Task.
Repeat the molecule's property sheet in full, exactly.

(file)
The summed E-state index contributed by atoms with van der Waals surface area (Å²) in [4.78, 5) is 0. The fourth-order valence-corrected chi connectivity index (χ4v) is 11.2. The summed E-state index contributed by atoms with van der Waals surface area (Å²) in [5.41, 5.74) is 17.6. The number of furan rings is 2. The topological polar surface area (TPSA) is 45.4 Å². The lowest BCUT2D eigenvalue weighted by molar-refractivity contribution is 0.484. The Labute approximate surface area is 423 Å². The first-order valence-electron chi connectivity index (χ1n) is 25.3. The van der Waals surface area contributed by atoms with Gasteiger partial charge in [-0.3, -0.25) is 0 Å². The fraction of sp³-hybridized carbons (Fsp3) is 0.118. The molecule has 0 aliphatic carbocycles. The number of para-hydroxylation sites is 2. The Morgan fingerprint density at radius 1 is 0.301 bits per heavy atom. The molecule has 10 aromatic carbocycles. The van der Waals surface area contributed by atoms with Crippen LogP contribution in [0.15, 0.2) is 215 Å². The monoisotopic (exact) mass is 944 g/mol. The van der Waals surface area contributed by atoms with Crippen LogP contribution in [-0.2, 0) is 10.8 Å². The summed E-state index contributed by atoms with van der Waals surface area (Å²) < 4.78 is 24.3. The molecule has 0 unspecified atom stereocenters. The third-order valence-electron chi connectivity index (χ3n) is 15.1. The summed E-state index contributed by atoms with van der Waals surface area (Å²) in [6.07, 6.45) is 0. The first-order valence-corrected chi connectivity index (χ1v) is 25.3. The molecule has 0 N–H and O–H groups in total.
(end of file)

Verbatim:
The summed E-state index contributed by atoms with van der Waals surface area (Å²) in [4.78, 5) is 0. The fourth-order valence-corrected chi connectivity index (χ4v) is 11.2. The summed E-state index contributed by atoms with van der Waals surface area (Å²) in [5.41, 5.74) is 17.6. The number of furan rings is 2. The topological polar surface area (TPSA) is 45.4 Å². The lowest BCUT2D eigenvalue weighted by molar-refractivity contribution is 0.484. The Labute approximate surface area is 423 Å². The first-order valence-electron chi connectivity index (χ1n) is 25.3. The van der Waals surface area contributed by atoms with Gasteiger partial charge in [-0.3, -0.25) is 0 Å². The fraction of sp³-hybridized carbons (Fsp3) is 0.118. The molecule has 0 aliphatic carbocycles. The number of para-hydroxylation sites is 2. The Morgan fingerprint density at radius 1 is 0.301 bits per heavy atom. The molecule has 10 aromatic carbocycles. The van der Waals surface area contributed by atoms with Crippen LogP contribution in [0.15, 0.2) is 215 Å². The monoisotopic (exact) mass is 944 g/mol. The van der Waals surface area contributed by atoms with Crippen LogP contribution in [-0.2, 0) is 10.8 Å². The summed E-state index contributed by atoms with van der Waals surface area (Å²) < 4.78 is 24.3. The molecule has 0 unspecified atom stereocenters. The third-order valence-electron chi connectivity index (χ3n) is 15.1. The summed E-state index contributed by atoms with van der Waals surface area (Å²) in [6.07, 6.45) is 0. The first-order valence-corrected chi connectivity index (χ1v) is 25.3. The molecule has 0 N–H and O–H groups in total.